We're on the verge of the flying taxi revolution, with prominent eVTOL startups such as Lilium and Volocopter envisioning a future of small 2-7 seater aircraft taking us safely and quickly to our destination.
An outlier in the pack of new startups, New York-based Kelekona, is aiming to build a much larger 40-passenger aircraft for long city-to-city trips, a report by New Atlas reads.
Kelekona's new design is a piloted eVTOL aircraft that carries 40 passengers, or 10,000 lb (4,540 kg) of cargo. The company states on its website that its new design will be able to make the 330-mile (531 km) trip between LA and San Francisco in only an hour and that the firm's "approach is mass transit."
The aircraft has an unusual teardrop-shaped airframe — rather than having a wide wingspan, like Volocopter's VoloConnect aircraft, for example, which is aimed at connecting suburbs and cities, the Kelekona craft has a curved wide body, with wing flaps at the back, designed to generate lift. Essentially, the aircraft's entire body doubles up as a wing.
Otherwise, the flying taxi lifts off the ground in the now-typical drone-like fashion of eVTOL concepts, using eight thrust vectoring fans. Once at the right altitude, these fans adjust accordingly for forward flight.
One of the only eVTOL high-passenger capacity concepts
As the Kelekona craft will no doubt need a pretty hefty battery pack to complete its city-to-city trips, it uses swappable batteries, meaning the turnaround time should be as quick as swapping a battery, getting new passengers or payload aboard, and checking flight systems are healthy.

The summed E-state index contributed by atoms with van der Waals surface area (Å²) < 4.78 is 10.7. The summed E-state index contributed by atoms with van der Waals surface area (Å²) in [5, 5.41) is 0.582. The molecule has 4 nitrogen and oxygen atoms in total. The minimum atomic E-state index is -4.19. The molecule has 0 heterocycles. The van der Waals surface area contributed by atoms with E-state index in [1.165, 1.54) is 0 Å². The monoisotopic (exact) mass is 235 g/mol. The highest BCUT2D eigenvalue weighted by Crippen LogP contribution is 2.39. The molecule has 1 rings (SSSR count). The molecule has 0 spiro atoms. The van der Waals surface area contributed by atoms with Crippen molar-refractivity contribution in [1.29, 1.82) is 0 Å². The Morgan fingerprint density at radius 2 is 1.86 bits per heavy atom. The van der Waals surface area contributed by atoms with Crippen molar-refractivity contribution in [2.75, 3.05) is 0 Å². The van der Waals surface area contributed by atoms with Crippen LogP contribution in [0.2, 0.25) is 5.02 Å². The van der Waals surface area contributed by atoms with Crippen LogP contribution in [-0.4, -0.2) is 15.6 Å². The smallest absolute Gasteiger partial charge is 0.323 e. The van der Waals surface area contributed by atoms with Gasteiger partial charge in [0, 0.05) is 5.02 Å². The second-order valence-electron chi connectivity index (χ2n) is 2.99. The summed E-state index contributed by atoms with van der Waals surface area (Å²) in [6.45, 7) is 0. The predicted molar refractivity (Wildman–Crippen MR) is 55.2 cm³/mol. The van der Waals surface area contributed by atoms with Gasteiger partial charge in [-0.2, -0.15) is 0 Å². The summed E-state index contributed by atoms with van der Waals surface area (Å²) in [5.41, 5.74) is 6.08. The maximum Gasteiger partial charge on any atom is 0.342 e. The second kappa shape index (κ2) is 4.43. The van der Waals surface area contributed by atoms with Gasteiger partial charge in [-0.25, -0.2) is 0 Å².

On its website, Kelekona explains that "a combination of stereo cameras and radar give Kelekona 100 miles of added environmental awareness for detection and avoidance from unknown aircraft, birdstrike, weather anomalies, and uncharted physical infrastructure."
Perhaps the two best-known flying taxi startups worldwide, Volocopter and Lilium, both have their sites set on smaller aircraft. Volocopter, which aims to start its air taxi service "within two years," has developed 2-5 seater aircraft. Lilium, meanwhile, recently unveiled a new 7-seater eVTOL design.
The closest concept to Kelekona's is the Skybus aircraft developed by GKN Aerospace, which has a proposed capacity of 30-50 passengers for intracity commutes. Unlike Kelekona's design, the Skybus aircraft sports two massive wings — arguably making it harder to find a spot to land within the city.
Stay posted for more on Kelekona's unusual aircraft, which is sure to account for a barrage of false UFO sightings if and when it takes to the skies. Have a look at the company's promotional video below.